Biography: Rob Hale’s research focuses on the sources, multi-media fate, bioavailability and effects of persistent, bioaccumulative & toxic (PBT) pollutants. Recent interests include flame retardants and microplastics. Matrices of concern have ranged from local fish tissues and sediments, Antarctic wastewater sludge, plastics, to indoor & World Trade Center dust. Over the last 30 years he has published >100 journals articles, which have been cited >7000 times.
Rob was born in Detroit, MI. He received bachelor degrees in both chemistry and biology (Wayne State University), as well as a Ph.D. in Marine Science (William & Mary). He initially worked as a Research Environmental Chemist for Mobil Corp. in Princeton, NJ, before returning to VIMS, where he is now a Professor in the Dept. of Aquatic Health Sciences.
Emerging Contaminants: State of the Art and New Discoveries
Susan D. Richardson – Arthur Sease Williams Professor of Chemistry, University of South Carolina
Abstract: Environmental research continues to expand beyond traditional, regulated contaminants to emerging contaminants, such as sucralose and other artificial sweeteners, nanomaterials, perfluorinated compounds, pharmaceuticals, hormones, drinking water and swimming pool disinfection by-products (DBPs), 1,4-dioxane, sunscreens/UV filters, flame retardants, benzotriazoles, naphthenic acids, algal toxins, and new contaminants on the horizon: ionic liquids and microplastics. These are now frequently being found in water samples, including rivers, lakes, ground water, and drinking water. Moreover, understanding their fate and transport in the environment and in wastewater/drinking water treatment is vitally important, and as such, one of the major trends continues to be in identifying their transformation products. Because environmental samples are inherently complex mixtures with trace-level contaminants, the development of sensitive and modern analytical tools has been key for their identification and measurement. This presentation will provide an overview of the state of the science for emerging contaminants, their formation and transformation in the environment, and the modern tools used to measure them.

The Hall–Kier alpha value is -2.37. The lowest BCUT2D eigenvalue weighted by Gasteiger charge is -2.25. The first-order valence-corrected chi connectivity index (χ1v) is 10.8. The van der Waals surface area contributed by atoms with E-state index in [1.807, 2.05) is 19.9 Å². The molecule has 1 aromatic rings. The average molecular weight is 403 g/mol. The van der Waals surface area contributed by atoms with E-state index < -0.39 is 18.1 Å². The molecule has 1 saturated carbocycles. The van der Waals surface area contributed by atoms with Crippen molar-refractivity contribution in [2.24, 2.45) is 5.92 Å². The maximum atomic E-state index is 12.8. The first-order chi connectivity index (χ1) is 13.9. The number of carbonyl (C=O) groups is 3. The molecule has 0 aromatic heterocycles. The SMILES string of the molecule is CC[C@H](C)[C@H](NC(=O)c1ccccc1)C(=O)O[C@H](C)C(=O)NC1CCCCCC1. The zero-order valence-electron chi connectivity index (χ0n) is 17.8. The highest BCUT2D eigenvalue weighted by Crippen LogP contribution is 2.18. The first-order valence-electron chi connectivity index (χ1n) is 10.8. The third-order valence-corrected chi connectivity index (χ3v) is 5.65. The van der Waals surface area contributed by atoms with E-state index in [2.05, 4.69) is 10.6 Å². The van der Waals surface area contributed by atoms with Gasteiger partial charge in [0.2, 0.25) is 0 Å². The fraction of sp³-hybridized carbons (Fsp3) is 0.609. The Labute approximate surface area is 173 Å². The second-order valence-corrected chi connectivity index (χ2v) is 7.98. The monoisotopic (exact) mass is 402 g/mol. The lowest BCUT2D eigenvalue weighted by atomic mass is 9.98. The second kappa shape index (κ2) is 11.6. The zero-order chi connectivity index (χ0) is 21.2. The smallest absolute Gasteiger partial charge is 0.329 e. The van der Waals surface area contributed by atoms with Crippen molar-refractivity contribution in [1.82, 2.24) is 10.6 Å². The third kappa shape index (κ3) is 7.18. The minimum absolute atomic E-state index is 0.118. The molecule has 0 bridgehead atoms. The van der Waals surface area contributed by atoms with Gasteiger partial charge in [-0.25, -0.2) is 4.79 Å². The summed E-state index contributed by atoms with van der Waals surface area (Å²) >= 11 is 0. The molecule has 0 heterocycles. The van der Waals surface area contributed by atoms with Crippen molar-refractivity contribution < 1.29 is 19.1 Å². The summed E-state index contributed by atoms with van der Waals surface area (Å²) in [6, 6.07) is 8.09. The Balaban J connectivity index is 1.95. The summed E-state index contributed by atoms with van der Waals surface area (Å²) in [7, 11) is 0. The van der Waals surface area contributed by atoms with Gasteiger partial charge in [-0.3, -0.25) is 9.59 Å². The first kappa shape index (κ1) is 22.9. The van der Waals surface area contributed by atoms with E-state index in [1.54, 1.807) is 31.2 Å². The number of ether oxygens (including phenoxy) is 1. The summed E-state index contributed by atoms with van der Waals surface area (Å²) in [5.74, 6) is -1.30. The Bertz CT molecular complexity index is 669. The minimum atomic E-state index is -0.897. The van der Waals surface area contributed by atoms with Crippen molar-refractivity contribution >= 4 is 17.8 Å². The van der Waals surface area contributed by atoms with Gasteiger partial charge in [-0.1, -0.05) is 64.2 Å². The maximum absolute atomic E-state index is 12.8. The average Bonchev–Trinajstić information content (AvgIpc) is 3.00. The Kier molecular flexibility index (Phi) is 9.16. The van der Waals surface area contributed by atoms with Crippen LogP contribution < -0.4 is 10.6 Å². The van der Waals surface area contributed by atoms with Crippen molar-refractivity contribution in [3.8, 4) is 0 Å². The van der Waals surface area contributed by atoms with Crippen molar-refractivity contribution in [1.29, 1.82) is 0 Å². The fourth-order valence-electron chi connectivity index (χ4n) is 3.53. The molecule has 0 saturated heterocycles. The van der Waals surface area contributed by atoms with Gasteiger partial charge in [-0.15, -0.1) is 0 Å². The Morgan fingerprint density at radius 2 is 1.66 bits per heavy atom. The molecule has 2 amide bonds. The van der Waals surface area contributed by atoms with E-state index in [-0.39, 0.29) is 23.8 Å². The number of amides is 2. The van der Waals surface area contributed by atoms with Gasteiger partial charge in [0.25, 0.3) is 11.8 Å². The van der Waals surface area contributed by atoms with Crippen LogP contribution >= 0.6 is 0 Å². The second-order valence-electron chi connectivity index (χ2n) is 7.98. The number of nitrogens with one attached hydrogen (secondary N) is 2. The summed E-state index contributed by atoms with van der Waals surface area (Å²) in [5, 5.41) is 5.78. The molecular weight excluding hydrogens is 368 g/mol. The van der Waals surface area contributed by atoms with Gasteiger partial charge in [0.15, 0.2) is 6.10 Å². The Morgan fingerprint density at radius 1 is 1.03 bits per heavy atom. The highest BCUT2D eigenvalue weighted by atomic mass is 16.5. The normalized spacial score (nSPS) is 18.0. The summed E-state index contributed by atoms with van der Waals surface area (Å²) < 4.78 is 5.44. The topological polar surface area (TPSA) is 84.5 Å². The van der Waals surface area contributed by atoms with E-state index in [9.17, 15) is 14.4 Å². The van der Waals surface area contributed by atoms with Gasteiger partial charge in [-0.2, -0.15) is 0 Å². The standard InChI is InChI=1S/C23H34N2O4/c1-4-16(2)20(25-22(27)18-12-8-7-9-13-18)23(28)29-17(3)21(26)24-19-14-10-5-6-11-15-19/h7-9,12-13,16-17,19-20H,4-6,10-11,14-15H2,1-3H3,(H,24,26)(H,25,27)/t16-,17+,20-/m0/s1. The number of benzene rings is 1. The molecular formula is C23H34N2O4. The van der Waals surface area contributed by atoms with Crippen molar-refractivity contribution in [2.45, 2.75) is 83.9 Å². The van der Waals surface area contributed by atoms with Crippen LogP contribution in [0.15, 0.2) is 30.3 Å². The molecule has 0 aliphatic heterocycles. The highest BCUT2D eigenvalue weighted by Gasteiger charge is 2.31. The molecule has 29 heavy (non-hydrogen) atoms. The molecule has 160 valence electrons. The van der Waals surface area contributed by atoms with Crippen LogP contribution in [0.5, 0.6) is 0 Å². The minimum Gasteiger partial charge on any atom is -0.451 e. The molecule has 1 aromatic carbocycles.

Biography: Susan D. Richardson is the Arthur Sease Williams Professor of Chemistry in the Department of Chemistry and Biochemistry at the University of South Carolina. Prior to coming to USC in January 2014, she was a Research Chemist for several years at the U.S. EPA’s National Exposure Research Laboratory in Athens, GA. Susan is the recipient of the 2008 American Chemical Society Award for Creative Advancements in Environmental Science & Technology, has received an honorary doctorate from Cape Breton University in Canada (2006), and was recently recognized as an ACS Fellow (2016). Susan was also recently elected as the Vice President/President Elect for the American Society for Mass Spectrometry.